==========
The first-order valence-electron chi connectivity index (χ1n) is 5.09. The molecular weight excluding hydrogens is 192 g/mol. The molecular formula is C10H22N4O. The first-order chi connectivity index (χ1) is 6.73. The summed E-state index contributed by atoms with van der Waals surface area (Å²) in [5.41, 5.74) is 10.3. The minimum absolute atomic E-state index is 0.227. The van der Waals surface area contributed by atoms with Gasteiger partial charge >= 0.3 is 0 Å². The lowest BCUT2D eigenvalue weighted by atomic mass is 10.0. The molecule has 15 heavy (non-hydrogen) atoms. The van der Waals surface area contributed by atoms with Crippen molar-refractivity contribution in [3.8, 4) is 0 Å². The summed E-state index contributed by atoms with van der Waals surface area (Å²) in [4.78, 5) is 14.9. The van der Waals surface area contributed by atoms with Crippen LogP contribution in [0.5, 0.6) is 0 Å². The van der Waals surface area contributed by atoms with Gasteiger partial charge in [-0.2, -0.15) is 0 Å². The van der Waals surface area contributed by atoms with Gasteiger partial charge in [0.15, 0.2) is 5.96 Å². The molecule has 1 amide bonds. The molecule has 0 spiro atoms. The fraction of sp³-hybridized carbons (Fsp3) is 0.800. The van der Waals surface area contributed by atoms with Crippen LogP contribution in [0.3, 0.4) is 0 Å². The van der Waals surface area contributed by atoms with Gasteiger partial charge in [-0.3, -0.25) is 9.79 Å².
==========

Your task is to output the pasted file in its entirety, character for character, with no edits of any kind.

The first-order valence-electron chi connectivity index (χ1n) is 5.09. The molecular weight excluding hydrogens is 192 g/mol. The molecular formula is C10H22N4O. The first-order chi connectivity index (χ1) is 6.73. The summed E-state index contributed by atoms with van der Waals surface area (Å²) in [5.41, 5.74) is 10.3. The minimum absolute atomic E-state index is 0.227. The van der Waals surface area contributed by atoms with Gasteiger partial charge >= 0.3 is 0 Å². The lowest BCUT2D eigenvalue weighted by atomic mass is 10.0. The molecule has 15 heavy (non-hydrogen) atoms. The van der Waals surface area contributed by atoms with Crippen molar-refractivity contribution in [3.8, 4) is 0 Å². The summed E-state index contributed by atoms with van der Waals surface area (Å²) in [4.78, 5) is 14.9. The van der Waals surface area contributed by atoms with Crippen LogP contribution in [0.5, 0.6) is 0 Å². The van der Waals surface area contributed by atoms with Gasteiger partial charge in [-0.2, -0.15) is 0 Å². The van der Waals surface area contributed by atoms with Gasteiger partial charge in [0.15, 0.2) is 5.96 Å². The molecule has 1 amide bonds. The molecule has 0 spiro atoms. The fraction of sp³-hybridized carbons (Fsp3) is 0.800. The van der Waals surface area contributed by atoms with Crippen LogP contribution in [0.3, 0.4) is 0 Å². The van der Waals surface area contributed by atoms with Gasteiger partial charge in [-0.3, -0.25) is 9.79 Å².